Arlington-based Opower posted its first earnings as a public company Thursday, recording widening losses in the first quarter despite a 50 percent increase in revenue compared to the same period a year ago.
The results provide almost a textbook example of the financial picture at a high-growth company, or one focused on generating new sales even if that requires investments that push off profitability.
Chief financial officer Thomas Kramer said growth has always been Opower’s near-term goal. The company, which provides software to the utilities industry, will continue to hire employees and invest in new products — and likely post losses as a result — for this year and next.
Opower hopes to be profitable in 2017, Kramer said.
“You will see widening loss. That is the plan. We’re doing that to beef up our sales and marketing investments, as well as being able to invest in continued research and development in our product set,” he said.
The firm posted a net loss of nearly $7 million, or 32 cents a share, for the first three months of the year, compared to a net loss of $2.7 million, or 13 cents, for the same period in 2013.
Perhaps more important to the firm’s financial picture is its revenue growth, Kramer said. The firm brought in $28.6 million during the first quarter, a 50 percent increase over the $19 million it made during the first quarter last year.
“For us, the most important thing is generating value for our customers,” Kramer said. “The fact that you see a rapid growth rate in revenue is a manifestation of that.”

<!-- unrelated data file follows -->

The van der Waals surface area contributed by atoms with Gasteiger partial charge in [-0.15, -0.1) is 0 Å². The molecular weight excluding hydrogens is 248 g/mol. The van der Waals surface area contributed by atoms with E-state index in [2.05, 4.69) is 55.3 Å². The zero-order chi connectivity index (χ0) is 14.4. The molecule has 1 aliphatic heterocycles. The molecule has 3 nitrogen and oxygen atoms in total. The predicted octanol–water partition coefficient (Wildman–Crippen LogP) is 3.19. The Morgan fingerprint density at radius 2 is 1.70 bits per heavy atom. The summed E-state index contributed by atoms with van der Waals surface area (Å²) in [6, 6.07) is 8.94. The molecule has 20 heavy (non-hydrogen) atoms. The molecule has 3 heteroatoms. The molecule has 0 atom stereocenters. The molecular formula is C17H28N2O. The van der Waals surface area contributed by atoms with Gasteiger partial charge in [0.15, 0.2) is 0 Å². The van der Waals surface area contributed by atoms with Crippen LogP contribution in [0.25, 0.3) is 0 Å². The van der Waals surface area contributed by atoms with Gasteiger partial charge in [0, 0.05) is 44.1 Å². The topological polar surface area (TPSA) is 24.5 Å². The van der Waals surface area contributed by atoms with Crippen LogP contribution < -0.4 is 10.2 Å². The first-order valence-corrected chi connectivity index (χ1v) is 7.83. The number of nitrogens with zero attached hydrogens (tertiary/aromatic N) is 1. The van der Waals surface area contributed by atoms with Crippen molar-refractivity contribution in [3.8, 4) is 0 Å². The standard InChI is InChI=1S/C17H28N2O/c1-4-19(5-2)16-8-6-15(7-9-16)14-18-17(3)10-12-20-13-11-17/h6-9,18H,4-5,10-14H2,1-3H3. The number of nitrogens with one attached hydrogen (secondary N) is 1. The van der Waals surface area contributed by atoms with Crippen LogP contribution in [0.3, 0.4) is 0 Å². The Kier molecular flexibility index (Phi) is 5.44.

Kramer attributed the boost in revenue to a couple of major sources.
“The first is signing new companies that we haven’t dealt with before, but just as important to us is a widening relationship with existing customers. We go back to them and sell more,” he said.
Opower sells software to utility companies to help them manage relationships with customers and track their customers’ energy usage. The utilities then share those results with customers to get them to reduce energy consumption.
The company has made a global push in recent years, adding large utility providers across Europe and Asia to its roster of clients. Kramer said about 14 percent of revenue came from outside the United States in the first quarter, compared to 3 percent two years ago.
Opower went public in April as part of a rush of companies looking to capitalize on a marketplace that has become more hospitable to young firms. Landover-based 2U is among the other companies with initial public offerings this year.
The higher-education company reported Monday revenue of $26.3 million, an increase of 38 percent compared to $19.1 million in the first quarter of 2013. It also posted a net loss of $7.1 million, or 93 cents a share, for the quarter compared to a loss of $3.8 million, or 52 cents, during the same period last year.
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